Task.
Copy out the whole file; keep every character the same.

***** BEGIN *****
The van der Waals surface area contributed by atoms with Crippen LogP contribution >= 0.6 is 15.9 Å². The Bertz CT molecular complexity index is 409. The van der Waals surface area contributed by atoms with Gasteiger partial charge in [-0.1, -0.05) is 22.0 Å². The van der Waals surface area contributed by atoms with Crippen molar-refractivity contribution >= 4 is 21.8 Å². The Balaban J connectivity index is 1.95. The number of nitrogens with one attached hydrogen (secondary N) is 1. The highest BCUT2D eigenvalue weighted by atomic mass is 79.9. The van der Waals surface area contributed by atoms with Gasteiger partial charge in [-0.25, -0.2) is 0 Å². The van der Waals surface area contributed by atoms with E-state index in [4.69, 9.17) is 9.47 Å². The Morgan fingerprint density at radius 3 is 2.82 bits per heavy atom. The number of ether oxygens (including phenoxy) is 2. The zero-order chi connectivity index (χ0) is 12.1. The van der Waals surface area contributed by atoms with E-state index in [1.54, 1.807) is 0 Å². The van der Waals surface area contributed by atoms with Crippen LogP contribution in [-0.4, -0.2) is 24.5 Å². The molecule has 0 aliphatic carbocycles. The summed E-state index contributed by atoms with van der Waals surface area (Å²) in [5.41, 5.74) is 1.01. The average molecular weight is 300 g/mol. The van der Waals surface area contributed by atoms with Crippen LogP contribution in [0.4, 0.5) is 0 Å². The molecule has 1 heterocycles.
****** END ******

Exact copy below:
The van der Waals surface area contributed by atoms with Crippen LogP contribution >= 0.6 is 15.9 Å². The Bertz CT molecular complexity index is 409. The van der Waals surface area contributed by atoms with Gasteiger partial charge in [-0.1, -0.05) is 22.0 Å². The van der Waals surface area contributed by atoms with Crippen molar-refractivity contribution >= 4 is 21.8 Å². The Balaban J connectivity index is 1.95. The number of nitrogens with one attached hydrogen (secondary N) is 1. The highest BCUT2D eigenvalue weighted by atomic mass is 79.9. The van der Waals surface area contributed by atoms with Gasteiger partial charge in [-0.25, -0.2) is 0 Å². The van der Waals surface area contributed by atoms with E-state index in [4.69, 9.17) is 9.47 Å². The Morgan fingerprint density at radius 3 is 2.82 bits per heavy atom. The number of ether oxygens (including phenoxy) is 2. The zero-order chi connectivity index (χ0) is 12.1. The van der Waals surface area contributed by atoms with E-state index in [1.54, 1.807) is 0 Å². The van der Waals surface area contributed by atoms with Crippen LogP contribution in [-0.4, -0.2) is 24.5 Å². The molecule has 0 aliphatic carbocycles. The summed E-state index contributed by atoms with van der Waals surface area (Å²) in [5.41, 5.74) is 1.01. The average molecular weight is 300 g/mol. The van der Waals surface area contributed by atoms with Crippen LogP contribution in [0.4, 0.5) is 0 Å². The molecule has 1 heterocycles.